Which brings us to the next point: prepping portions of each meal ahead of time. This is easier than it may sound, if you plan for it. Choose one morning, afternoon or evening as “Prep Time” each week and get in the habit of using that time to chop veggies, prepare sauces or set aside necessary ingredients in a dedicated “next meal” area. Even if you won’t be using the items till the end of the week, you will save yourself time and stress knowing all you have to do is assemble your pre-prepped items and pop them in the oven or a pot on the stove. Assemble as much as you can into freezer bags or plastic containers that can be labeled with details of the date, time and meal you will use it for. For example: “Sun., 5/1 – Shepherd’s Pie – Crock Pot Dinner”. You could even go so far as to add the next steps for the meal’s preparation, such as: “Heat on Low for 50 minutes. Top with mashed potatoes. Serve with salad and rolls.” The more thinking you do ahead of time — when you have the time — will help you stay on track.

Finally, make sure you consider a variety of cuisines to make that will help you keep your weekly menu-planning fresh and inspired. And, by all means, save and re-purpose your leftovers. Grilled veggies that were used for fajitas on Tuesday night can be re-used on Thursday night for stir fry. Baked potatoes from Wednesday can be sliced and cooked in a skillet to make home fries on Friday. Navy beans, macaroni and ground beef from Monday night can be transformed into a soup you can serve with grilled cheese sandwiches on Saturday night. And on and on.


More Tips for Healthy Living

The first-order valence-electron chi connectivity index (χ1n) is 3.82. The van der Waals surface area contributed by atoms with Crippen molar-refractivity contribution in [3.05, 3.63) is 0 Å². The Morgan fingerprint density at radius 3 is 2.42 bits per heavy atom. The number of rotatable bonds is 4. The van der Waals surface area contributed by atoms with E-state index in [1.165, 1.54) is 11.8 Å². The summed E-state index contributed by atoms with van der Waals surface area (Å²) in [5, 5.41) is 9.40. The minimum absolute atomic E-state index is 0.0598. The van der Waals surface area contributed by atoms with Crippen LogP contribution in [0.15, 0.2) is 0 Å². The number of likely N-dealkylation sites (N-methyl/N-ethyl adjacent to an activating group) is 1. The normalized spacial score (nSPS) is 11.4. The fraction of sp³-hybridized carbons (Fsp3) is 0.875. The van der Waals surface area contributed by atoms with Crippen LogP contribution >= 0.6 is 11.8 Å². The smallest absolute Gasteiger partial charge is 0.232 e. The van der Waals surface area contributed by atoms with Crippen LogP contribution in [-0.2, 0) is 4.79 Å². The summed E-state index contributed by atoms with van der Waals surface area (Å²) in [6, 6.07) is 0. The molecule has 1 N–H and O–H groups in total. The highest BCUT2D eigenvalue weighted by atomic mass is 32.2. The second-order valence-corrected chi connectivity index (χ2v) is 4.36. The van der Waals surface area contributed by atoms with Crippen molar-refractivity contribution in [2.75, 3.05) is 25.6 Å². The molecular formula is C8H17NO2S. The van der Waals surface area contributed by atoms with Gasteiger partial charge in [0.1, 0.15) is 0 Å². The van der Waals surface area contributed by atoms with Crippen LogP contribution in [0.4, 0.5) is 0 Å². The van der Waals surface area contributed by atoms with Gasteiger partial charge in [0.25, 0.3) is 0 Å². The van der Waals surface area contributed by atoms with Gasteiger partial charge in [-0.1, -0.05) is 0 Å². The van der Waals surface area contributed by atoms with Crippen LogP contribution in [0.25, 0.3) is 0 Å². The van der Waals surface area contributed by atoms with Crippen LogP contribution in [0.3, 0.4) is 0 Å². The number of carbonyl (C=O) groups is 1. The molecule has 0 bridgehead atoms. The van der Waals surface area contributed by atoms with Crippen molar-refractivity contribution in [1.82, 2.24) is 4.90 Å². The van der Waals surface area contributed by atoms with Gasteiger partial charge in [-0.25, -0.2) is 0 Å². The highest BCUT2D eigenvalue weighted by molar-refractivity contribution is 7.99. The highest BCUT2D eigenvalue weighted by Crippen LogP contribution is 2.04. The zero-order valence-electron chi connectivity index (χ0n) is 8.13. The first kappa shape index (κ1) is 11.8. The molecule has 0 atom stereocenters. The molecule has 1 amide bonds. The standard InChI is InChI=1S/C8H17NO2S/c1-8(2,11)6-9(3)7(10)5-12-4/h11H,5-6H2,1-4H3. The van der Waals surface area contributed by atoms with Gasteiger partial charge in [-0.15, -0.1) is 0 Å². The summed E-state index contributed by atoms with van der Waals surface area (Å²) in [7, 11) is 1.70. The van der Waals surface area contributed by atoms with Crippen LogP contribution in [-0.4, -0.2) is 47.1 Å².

The same types of tips above that you use for determining your spending and preparation of food can be applied to organizing and de-stressing your lifestyle. Here are some ways to keep you focused and feeling good:

When you’re on-the-go…
  • Know where you’re going, how long it takes to get there and how long you will be there.
  • Plan and prep snacks that will keep your stomach happy so it won’t sour your mood.
  • Stash “extras” in your car — a few snacks, water bottles, first-aid kit, roadside tools, and money (keep it in a secret hiding place).
  • If you’re not going in your own car, keep a few bare-minimum needs on you. A pocket-sized pack of peanuts can feel like a lifesaver when you are in a strange place and have no control over when you’ll have your next meal.
  • Sitting at a stoplight? Do a few neck, chin, arm and foot exercises.

When you’re at home…
  • Work in a little exercise between daily chores and tasks. For example:
    • Loading the washing machine or unloading the washer? Turn it into a routine — bend over, touch your toes, and reach for the clothes pile between your regular bend-and-stuff action. Or, as you take each item out of the machine, raise it in your arms over your head before you fold it and put it in your basket.
  • Sip coffee, tea or hot cocoa in a chair that overlooks a park. Watch one of your favorite movies. Call a friend you haven’t spoken to in a while. Take a bubble bath. Apply a facial masque. Take a nap. Take time for you. Give others time to themselves.

The real key to living a good life is to see it as a good life and doing things that make you feel good — physically, mentally and emotionally. When you’re part of a Military Family, possibly making a PCS move and trying to fit into a new location every few years, it’s understandable that you might fall back on easy, simple, less-than-healthy activities to see you through. But if you create new, healthier habits for eating and experiencing the things around you, life may actually become even better than you imagine. It’s all about clear, positive thoughts and focused thinking on what you want out of life — for yourself and those you love. With that in mind, you can’t go wrong. And it doesn’t cost a dime.


More Ways to Improve Your Life:

What Is “Mindfulness”? Easy, 5-Minute Practice to Get You Started

Mindful Monday: Make Gardening Your Complete Mind-Body Exercise

Mindful Monday: 7 Styles of Yoga to Try Based on Your Fitness Goals


Solutions for Your Military Family:

Life Insurance, Wealth Management, Home Mortgages, Survivor Services, and more.

The Benefits of AAFMAA Membership